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Monday, 26 August 2019

Short-term thinking hinders governments in preparing for human-driven global risk

Governments all over the world lack the necessary understanding to address and effectively plan for global catastrophe, says a recently published report (pdf) by the University of Cambridge’s Centre for the Study of Existential Risk. This is as terrifying as it sounds, because global interconnectivity, increased population densities, and the advent of ever-more sophisticated discoveries — ranging from AI to advanced biotechnologies or nuclear weapons — could compound the potential impact of catastrophes we may not be fully able to control. And that’s before we even get into the risks we may not have anticipated yet.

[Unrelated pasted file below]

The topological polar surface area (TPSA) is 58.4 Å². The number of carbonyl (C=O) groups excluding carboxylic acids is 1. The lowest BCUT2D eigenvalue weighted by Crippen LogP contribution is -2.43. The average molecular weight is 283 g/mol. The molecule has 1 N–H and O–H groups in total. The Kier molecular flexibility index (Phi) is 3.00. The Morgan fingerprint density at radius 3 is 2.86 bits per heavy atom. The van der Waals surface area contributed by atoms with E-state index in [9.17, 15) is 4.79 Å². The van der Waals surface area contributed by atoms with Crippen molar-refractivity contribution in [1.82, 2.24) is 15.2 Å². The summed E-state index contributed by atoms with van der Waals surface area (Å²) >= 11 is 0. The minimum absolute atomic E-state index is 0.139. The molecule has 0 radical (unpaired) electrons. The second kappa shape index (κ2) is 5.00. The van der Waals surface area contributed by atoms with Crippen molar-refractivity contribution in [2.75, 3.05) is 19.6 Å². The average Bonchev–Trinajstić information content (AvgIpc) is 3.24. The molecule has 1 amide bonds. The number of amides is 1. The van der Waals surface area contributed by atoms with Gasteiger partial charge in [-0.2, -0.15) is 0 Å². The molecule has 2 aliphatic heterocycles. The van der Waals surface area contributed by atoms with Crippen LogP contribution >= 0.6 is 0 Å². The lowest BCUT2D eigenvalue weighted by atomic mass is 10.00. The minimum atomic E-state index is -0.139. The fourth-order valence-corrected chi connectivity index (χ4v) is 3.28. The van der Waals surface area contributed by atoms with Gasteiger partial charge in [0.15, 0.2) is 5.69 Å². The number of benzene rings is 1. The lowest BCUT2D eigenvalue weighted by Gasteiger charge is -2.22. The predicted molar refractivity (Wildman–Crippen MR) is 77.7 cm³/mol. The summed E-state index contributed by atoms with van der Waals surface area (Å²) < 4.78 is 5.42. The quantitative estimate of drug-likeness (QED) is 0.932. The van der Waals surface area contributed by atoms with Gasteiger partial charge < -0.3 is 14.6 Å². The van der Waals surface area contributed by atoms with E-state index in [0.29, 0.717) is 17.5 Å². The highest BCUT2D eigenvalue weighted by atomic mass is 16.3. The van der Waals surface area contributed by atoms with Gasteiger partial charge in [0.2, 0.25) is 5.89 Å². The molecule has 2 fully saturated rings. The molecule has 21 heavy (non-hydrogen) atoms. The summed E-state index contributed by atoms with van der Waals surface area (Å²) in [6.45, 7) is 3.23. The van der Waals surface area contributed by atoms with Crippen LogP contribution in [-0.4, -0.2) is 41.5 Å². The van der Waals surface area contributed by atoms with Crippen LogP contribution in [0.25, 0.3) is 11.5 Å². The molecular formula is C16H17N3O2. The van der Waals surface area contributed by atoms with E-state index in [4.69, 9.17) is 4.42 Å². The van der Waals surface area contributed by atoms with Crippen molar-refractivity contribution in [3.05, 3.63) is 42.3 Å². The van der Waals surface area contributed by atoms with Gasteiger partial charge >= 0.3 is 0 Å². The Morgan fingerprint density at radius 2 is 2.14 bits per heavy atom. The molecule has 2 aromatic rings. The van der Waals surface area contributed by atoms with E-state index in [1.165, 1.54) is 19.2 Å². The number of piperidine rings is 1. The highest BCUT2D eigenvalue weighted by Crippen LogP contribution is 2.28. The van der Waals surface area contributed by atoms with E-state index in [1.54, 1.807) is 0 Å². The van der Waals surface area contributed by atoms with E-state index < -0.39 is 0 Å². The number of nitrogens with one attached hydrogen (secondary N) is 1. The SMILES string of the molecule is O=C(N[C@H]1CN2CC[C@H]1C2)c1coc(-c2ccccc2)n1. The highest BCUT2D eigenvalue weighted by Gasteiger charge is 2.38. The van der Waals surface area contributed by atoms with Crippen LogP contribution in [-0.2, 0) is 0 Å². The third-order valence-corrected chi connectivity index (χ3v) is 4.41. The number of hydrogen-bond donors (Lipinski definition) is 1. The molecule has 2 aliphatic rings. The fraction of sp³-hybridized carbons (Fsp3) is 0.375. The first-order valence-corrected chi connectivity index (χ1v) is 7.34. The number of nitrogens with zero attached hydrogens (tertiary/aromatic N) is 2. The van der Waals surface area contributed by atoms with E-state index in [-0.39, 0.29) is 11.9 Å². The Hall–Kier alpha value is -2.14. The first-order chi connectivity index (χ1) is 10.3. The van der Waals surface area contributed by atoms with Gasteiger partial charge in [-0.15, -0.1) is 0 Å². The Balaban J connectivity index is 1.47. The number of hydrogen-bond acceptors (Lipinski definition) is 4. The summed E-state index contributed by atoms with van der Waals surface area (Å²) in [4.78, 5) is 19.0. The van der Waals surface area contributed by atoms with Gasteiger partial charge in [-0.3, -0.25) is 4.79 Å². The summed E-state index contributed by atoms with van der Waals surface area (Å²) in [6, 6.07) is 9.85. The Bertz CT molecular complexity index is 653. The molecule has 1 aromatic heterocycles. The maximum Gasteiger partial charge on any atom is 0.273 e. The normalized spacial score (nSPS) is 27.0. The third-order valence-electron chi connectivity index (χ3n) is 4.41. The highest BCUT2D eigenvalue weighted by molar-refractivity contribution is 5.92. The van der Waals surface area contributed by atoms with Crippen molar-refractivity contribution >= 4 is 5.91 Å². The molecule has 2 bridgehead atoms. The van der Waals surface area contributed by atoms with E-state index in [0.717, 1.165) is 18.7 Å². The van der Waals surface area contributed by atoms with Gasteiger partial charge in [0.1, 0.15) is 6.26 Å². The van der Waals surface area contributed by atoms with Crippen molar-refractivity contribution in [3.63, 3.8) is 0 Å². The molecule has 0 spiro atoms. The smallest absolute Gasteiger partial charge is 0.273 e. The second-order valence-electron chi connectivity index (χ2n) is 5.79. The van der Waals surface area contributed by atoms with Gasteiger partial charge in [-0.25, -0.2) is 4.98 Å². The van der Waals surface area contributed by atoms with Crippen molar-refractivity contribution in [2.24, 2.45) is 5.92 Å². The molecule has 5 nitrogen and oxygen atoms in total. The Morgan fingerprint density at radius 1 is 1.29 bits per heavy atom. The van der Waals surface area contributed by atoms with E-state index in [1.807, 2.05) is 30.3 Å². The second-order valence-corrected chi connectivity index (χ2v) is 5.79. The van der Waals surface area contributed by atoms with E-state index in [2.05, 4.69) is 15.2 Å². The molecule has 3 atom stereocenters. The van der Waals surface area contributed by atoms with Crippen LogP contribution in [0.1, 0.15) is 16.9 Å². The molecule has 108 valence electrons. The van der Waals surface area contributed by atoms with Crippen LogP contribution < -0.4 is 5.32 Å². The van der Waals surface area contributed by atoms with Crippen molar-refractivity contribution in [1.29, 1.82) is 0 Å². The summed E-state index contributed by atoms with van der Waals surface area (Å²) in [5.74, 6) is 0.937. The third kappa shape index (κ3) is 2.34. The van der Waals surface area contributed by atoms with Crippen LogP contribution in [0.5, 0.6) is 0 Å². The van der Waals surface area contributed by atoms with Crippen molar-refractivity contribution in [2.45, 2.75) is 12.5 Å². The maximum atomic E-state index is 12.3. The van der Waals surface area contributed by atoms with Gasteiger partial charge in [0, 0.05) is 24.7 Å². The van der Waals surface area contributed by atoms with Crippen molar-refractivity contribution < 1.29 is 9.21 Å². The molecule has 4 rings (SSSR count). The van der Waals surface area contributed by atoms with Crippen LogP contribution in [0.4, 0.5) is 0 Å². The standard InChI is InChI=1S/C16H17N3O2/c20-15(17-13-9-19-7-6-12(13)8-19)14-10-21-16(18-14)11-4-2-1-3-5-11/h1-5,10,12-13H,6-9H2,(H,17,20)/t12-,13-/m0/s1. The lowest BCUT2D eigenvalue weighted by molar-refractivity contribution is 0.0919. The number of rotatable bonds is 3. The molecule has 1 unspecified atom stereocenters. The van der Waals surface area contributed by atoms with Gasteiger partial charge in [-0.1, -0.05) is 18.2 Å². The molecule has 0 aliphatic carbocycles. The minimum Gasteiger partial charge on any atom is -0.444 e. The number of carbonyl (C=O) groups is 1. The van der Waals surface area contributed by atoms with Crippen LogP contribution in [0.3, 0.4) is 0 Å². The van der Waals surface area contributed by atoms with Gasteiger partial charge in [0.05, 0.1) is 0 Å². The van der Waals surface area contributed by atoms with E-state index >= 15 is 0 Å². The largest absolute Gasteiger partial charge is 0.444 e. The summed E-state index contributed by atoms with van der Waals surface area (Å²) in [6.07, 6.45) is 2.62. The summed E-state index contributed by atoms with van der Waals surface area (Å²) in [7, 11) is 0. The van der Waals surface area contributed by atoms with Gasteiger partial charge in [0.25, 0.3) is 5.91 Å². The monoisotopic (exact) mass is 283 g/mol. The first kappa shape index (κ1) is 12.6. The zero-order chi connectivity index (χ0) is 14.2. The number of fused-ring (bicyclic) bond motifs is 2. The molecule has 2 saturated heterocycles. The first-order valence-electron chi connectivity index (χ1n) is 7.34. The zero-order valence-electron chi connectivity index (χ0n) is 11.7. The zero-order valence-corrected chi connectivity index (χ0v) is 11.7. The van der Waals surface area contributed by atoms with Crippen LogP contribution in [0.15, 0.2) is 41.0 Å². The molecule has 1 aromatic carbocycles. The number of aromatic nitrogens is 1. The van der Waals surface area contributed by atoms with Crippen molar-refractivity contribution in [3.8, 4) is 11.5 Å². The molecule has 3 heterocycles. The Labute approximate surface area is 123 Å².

Why are governments underprepared and what can be done about it? The problem is essentially a disconnect between science and policy, the report says. Policy decisions are often driven by short-term perceptions of what’s important, with policymakers unlikely to make global risk mitigation a priority because it doesn’t help them win elections. Long-term planning is seen as important when it comes to monetary policy or infrastructure, but not for natural hazards, climate change or nuclear war. The report recommends that governments hire more scientists and quality internal teams to research risk, strengthen the links between science and policy (so that the former informs the latter), finance independent academic research on catastrophic risk, and increase government resources to attract scientific and technological expertise.

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